"I don’t think you’ll ever make it in the film industry, because you have every single thing wrong with your face." It seems absurd today, but this was the damning verdict following Judi Dench’s first film audition in 1959. Since then she created an astonishing career in film and television, having amassed an Oscar, 2 Golden Globes and 10 Baftas. It is a remarkable CV that has embraced many fascinating roles.
Dench’s film career was launched with a compelling performance as a weary housewife in Four in the Morning (1965), a role which won her a Bafta for Best Newcomer. She then gave a tour-de-force performance in the groundbreaking drama Talking to a Stranger (1966), stealing scenes with her charisma as a wayward daughter unable to connect with her family. Despite these two incendiary roles on screen, Dench continued to concentrate on her stage career, and in the 1970s her most compelling performances were on stage, such as her extraordinary, now definitive performance as Lady Macbeth (1979).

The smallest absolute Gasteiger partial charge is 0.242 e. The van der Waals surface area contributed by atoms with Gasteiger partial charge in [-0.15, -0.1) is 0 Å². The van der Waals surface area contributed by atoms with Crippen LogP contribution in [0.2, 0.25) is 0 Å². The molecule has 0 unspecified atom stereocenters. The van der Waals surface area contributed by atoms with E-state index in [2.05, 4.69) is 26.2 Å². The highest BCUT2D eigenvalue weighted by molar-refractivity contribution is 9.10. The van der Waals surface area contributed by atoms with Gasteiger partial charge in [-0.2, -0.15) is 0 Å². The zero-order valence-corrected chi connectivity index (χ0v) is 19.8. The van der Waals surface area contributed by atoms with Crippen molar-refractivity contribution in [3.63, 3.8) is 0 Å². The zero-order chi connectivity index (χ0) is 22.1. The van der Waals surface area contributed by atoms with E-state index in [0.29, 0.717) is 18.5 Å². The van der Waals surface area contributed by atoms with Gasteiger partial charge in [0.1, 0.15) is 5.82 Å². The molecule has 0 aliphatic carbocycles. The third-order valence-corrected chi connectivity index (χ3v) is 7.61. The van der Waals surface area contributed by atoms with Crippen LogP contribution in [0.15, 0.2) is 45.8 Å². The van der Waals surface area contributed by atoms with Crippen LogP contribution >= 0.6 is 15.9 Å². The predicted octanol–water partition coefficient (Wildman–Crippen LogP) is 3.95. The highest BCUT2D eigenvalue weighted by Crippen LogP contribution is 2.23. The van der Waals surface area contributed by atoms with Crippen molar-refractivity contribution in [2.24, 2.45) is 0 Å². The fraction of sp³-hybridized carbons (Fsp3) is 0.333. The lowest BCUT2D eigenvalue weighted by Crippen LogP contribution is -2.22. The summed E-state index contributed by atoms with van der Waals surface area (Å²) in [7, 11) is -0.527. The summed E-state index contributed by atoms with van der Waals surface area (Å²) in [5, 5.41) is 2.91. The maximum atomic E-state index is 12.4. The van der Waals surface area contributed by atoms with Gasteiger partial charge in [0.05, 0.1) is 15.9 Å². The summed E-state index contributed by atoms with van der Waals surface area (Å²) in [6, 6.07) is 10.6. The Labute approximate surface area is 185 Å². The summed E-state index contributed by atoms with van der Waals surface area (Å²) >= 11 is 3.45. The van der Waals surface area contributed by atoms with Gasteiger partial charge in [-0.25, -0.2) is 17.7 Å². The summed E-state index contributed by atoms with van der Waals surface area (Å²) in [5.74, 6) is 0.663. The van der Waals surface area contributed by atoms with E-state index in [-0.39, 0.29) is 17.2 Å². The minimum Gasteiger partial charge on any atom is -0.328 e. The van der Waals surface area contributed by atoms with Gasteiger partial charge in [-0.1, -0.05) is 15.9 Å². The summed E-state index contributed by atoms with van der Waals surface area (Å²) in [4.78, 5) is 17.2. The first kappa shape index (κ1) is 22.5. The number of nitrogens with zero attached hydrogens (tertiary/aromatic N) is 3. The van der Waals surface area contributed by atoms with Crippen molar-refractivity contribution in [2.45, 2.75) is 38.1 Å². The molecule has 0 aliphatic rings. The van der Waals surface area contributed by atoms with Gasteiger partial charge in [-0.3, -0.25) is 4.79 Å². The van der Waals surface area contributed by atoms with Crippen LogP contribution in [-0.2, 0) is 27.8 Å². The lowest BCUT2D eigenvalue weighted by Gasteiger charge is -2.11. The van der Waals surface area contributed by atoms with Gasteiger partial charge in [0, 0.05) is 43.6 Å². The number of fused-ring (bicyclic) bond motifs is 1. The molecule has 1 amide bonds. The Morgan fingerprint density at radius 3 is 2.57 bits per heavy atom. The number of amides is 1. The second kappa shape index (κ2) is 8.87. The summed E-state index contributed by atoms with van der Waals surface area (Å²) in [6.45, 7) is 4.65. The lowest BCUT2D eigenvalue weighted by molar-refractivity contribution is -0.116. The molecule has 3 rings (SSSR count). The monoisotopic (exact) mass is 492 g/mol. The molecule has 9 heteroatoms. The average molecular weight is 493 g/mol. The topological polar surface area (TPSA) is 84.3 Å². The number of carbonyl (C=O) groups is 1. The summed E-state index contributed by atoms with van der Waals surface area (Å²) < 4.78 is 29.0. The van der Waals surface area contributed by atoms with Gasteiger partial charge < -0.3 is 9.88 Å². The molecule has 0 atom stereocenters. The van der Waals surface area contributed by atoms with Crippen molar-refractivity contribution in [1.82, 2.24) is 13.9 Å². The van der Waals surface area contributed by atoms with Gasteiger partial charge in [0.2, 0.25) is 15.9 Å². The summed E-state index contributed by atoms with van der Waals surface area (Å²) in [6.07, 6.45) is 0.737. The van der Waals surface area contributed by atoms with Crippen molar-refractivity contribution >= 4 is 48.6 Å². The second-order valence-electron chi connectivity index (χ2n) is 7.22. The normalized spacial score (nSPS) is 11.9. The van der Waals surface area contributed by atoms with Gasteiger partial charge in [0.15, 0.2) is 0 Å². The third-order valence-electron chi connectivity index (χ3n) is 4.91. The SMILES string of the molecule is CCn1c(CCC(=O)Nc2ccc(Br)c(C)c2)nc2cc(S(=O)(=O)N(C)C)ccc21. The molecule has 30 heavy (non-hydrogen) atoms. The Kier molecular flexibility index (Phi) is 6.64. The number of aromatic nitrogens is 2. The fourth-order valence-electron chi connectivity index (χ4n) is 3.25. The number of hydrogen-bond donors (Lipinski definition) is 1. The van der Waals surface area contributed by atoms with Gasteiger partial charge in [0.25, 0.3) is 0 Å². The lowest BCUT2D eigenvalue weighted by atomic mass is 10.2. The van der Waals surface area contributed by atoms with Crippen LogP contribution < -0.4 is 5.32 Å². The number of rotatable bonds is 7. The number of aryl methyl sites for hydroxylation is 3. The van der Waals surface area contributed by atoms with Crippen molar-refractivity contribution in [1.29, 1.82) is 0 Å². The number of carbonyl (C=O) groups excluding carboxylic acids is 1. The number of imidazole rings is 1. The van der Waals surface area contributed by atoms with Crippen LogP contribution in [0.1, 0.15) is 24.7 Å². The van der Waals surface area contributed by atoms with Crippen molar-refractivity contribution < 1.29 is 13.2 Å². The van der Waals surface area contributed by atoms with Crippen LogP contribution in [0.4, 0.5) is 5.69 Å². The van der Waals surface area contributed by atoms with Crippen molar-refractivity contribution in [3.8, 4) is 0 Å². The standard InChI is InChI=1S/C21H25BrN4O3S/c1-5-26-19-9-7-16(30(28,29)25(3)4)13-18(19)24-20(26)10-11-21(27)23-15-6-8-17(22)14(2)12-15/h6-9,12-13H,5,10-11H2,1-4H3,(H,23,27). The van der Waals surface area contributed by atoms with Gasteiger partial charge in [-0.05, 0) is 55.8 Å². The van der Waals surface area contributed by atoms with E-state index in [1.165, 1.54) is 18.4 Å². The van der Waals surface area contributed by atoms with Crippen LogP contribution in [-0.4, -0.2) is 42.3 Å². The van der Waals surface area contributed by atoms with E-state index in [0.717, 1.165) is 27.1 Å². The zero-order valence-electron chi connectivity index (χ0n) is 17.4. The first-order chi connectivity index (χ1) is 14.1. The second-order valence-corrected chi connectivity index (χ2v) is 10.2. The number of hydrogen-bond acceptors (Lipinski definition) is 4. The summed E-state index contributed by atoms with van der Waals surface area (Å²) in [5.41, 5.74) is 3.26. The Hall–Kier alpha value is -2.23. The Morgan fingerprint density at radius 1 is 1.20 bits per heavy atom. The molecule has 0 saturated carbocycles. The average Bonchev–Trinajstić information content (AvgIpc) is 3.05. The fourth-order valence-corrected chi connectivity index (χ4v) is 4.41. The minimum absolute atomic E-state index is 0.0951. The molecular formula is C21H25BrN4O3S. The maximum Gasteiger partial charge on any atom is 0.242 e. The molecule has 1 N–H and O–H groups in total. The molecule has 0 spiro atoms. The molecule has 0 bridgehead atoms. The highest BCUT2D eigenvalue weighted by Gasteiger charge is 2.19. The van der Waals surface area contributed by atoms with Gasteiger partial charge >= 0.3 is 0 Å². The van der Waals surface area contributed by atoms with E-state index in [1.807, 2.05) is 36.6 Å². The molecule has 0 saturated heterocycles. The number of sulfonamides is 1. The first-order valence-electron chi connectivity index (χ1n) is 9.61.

In the 1980s Dench moved into comedy – on TV she starred in four series of the fizzy sitcom A Fine Romance (1981-84), while on the big screen she delivered marvellous comedy supporting role in A Room with a View (1986), winning another Bafta. A Damehood followed in 1988.
Up until the mid-1990s, Dench had enjoyed a career that would be the envy of all actors, but it was in 1997, following her acclaimed performance as a bereaved Queen Victoria in Mrs Brown, that her career entered its most exciting stage. She won an Oscar for five bravura minutes in Shakespeare in Love (1998); since then she has chosen fascinating, unpredictable roles – Iris Murdoch in Iris (2001), a bawdy vaudeville manager in Mrs Henderson Presents (2005), a troubled lesbian in Notes on a Scandal (2006) – even M in the James Bond franchise! Next up – Dame Sybil Thorndike in My Week with Marilyn and President Hoover’s mother in J. Edgar. She is often cited as being a national treasure, and she is – but which other national treasure has her daring and thirst for such intriguing and exciting characters?